I was contacted by a customer in Thurnby, Leicestershire, who was very disappointed with the Limestone floor in their new home. The Limestone floor looked dull, dirty and generally uninviting.
Ingrained surface soil made the Limestone look dull. There was plenty of soil in the grout and the holes After discussing the various restoration options, we agreed on the most suitable option and agreed on a start date.
Client Comments: My wife is thrilled with the floor. It looks so much better now it has been cleaned.
Deep Cleaning The Limestone Floor
Most of the soil in Limestone grout and natural holes originate from mopping with a wet cotton mop. If you don’t remove dry soil from a stone floor, wet mopping turns the dry soil into a dirty wet paste.
When a wet- mop moves over the floor, grit particles in the slurry paste scratch the surface of the floor. The mop also deposits dirty slurry into grout lines and holes.
Over time, the slurry deposits build-up, turning the clean holes into ugly visible black spots.
I started by removing the surface soil with a rotary scrubbing machine and Limestone cleaners. I rinsed the slurry with my powerful wet vacuum. I repeated the scrubbing until the scrubbing had removed all the soil it could.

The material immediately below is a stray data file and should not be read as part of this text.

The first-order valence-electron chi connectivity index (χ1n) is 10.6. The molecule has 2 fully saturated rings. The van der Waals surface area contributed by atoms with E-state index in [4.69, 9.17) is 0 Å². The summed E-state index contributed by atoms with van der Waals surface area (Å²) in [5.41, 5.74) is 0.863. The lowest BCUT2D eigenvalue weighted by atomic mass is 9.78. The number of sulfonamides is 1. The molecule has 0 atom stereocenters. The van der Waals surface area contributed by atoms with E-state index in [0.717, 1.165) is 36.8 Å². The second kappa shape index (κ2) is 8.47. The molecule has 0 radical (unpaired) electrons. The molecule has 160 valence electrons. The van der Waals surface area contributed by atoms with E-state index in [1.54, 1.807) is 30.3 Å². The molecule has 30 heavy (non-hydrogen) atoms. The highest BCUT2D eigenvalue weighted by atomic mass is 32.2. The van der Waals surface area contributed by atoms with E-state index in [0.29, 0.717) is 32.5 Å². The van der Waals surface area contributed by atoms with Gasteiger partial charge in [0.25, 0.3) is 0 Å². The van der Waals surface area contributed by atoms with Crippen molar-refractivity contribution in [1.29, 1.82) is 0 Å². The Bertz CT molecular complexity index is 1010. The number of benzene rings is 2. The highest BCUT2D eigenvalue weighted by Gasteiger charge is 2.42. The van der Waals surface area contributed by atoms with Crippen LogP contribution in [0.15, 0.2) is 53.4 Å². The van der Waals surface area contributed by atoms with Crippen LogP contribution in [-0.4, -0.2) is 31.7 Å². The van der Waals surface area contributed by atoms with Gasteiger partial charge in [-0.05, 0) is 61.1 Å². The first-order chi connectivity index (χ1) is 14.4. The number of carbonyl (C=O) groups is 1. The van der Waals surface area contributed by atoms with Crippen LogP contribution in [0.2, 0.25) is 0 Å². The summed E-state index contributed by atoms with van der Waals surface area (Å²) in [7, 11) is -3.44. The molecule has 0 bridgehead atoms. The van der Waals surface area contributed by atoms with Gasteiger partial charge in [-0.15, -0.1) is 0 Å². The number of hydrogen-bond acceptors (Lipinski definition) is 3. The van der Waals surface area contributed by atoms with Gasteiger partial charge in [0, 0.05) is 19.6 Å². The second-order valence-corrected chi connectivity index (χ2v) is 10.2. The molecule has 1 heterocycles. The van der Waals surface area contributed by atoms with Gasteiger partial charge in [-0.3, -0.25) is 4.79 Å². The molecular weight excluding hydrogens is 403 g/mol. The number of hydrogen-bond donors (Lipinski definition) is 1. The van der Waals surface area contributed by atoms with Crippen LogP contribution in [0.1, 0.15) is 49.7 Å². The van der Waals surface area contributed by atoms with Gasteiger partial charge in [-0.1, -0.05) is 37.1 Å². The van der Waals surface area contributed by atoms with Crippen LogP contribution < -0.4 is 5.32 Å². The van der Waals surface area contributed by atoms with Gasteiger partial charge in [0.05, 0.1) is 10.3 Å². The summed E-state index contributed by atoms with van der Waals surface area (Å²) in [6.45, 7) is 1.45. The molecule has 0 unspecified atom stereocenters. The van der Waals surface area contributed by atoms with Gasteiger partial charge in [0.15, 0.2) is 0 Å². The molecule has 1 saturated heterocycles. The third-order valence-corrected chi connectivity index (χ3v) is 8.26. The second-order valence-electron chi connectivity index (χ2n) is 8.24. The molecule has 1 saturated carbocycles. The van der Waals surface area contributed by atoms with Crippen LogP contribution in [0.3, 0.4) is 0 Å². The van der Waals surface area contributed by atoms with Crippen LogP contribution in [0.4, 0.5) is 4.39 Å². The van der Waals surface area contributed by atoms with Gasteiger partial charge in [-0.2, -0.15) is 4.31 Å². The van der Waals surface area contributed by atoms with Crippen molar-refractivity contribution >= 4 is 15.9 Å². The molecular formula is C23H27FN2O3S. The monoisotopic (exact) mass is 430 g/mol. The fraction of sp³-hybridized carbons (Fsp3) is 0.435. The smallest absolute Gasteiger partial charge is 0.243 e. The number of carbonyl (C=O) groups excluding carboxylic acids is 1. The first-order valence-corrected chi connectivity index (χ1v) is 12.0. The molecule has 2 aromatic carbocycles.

The scrubbing machine could not reach the impacted soil in the holes in the tiles and the grout. I removed the impacted soil by pressure rinsing the floor with my “Rinse and Capture” equipment.
Grout Filling The Floor
I filled the holes in the Limestone tiles with a Jasmine colour grout. The grout work is quite lengthy, taking me a full day because I grouted each tile individually.
As the grout dried, I carefully removed the surface grout, leaving a lovely finish.
I managed to fill most of the holes with grout. Now the tiles won’t suffer from ugly impacted soil.
Seal Limestone With Primer Sealer
My finishing sealer gives the natural stone a wet-look, without the gloss, enhancing the natural colours in the stone. My clients wanted to retain the light look of the Limestone. So, I applied a primer-sealer to minimise the colour-enhancing effect of the finishing sealer.
Limestone Sealing With Finishing Sealer
Initially, an impregnating sealer was applied to protect the floor. Impregnating sealers are used to protect all types of stone, but they do not make rough stone any easier to mop.
The surface of the stone remains rough, like sandpaper. It is challenging to mop a sandpaper-like rough finish on Limestone.
The finishing sealer I applied is a hybrid Impregnating and film-forming sealer. The sealer soaks deep into the surface of the stone. The resins in the sealer help bind the stone particles, increasing the durability of the finish.
The sealer is also film-forming. The thin surface film is hardly noticeable, but it makes the rough Limestone finish and grout more comfortable to mop clean. The film is exceptionally hard-wearing, giving years of life, rather than just months.
If you are looking for Limestone cleaning, please drop me a line, I am happy to help